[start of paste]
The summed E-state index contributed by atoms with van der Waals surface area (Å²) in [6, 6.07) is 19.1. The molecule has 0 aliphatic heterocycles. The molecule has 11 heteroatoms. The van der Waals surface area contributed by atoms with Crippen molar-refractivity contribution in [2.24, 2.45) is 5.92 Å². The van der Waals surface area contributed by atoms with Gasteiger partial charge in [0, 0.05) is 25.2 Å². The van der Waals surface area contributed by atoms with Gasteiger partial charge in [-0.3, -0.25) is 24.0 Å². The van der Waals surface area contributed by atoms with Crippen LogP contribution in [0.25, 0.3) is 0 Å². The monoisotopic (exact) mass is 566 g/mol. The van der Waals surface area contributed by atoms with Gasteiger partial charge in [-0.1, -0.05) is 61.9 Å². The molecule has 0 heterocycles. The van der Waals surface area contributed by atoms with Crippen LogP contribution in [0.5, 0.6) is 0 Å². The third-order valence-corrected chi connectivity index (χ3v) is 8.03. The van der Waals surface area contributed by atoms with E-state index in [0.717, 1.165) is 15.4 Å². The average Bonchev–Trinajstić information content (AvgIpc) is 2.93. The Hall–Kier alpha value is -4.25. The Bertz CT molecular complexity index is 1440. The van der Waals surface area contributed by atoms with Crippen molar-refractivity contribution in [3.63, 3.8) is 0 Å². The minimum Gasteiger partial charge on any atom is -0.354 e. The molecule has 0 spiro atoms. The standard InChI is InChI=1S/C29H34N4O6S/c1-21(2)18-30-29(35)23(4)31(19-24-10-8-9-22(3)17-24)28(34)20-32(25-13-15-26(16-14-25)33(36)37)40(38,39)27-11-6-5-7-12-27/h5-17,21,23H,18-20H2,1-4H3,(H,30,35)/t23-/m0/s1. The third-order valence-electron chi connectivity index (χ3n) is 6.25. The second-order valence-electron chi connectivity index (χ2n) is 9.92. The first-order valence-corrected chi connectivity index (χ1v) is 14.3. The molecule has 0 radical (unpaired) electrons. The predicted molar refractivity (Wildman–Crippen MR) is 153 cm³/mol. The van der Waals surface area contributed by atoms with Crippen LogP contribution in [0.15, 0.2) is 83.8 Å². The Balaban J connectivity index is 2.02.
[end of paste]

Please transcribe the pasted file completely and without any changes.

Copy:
The summed E-state index contributed by atoms with van der Waals surface area (Å²) in [6, 6.07) is 19.1. The molecule has 0 aliphatic heterocycles. The molecule has 11 heteroatoms. The van der Waals surface area contributed by atoms with Crippen molar-refractivity contribution in [2.24, 2.45) is 5.92 Å². The van der Waals surface area contributed by atoms with Gasteiger partial charge in [0, 0.05) is 25.2 Å². The van der Waals surface area contributed by atoms with Gasteiger partial charge in [-0.3, -0.25) is 24.0 Å². The van der Waals surface area contributed by atoms with Crippen LogP contribution in [0.25, 0.3) is 0 Å². The monoisotopic (exact) mass is 566 g/mol. The van der Waals surface area contributed by atoms with Gasteiger partial charge in [-0.1, -0.05) is 61.9 Å². The molecule has 0 heterocycles. The van der Waals surface area contributed by atoms with Crippen LogP contribution in [0.5, 0.6) is 0 Å². The third-order valence-corrected chi connectivity index (χ3v) is 8.03. The van der Waals surface area contributed by atoms with E-state index in [0.717, 1.165) is 15.4 Å². The average Bonchev–Trinajstić information content (AvgIpc) is 2.93. The Hall–Kier alpha value is -4.25. The Bertz CT molecular complexity index is 1440. The van der Waals surface area contributed by atoms with Crippen molar-refractivity contribution in [3.63, 3.8) is 0 Å². The minimum Gasteiger partial charge on any atom is -0.354 e. The molecule has 0 spiro atoms. The standard InChI is InChI=1S/C29H34N4O6S/c1-21(2)18-30-29(35)23(4)31(19-24-10-8-9-22(3)17-24)28(34)20-32(25-13-15-26(16-14-25)33(36)37)40(38,39)27-11-6-5-7-12-27/h5-17,21,23H,18-20H2,1-4H3,(H,30,35)/t23-/m0/s1. The third-order valence-electron chi connectivity index (χ3n) is 6.25. The second-order valence-electron chi connectivity index (χ2n) is 9.92. The first-order valence-corrected chi connectivity index (χ1v) is 14.3. The molecule has 0 radical (unpaired) electrons. The predicted molar refractivity (Wildman–Crippen MR) is 153 cm³/mol. The van der Waals surface area contributed by atoms with Crippen LogP contribution in [0.15, 0.2) is 83.8 Å². The Balaban J connectivity index is 2.02.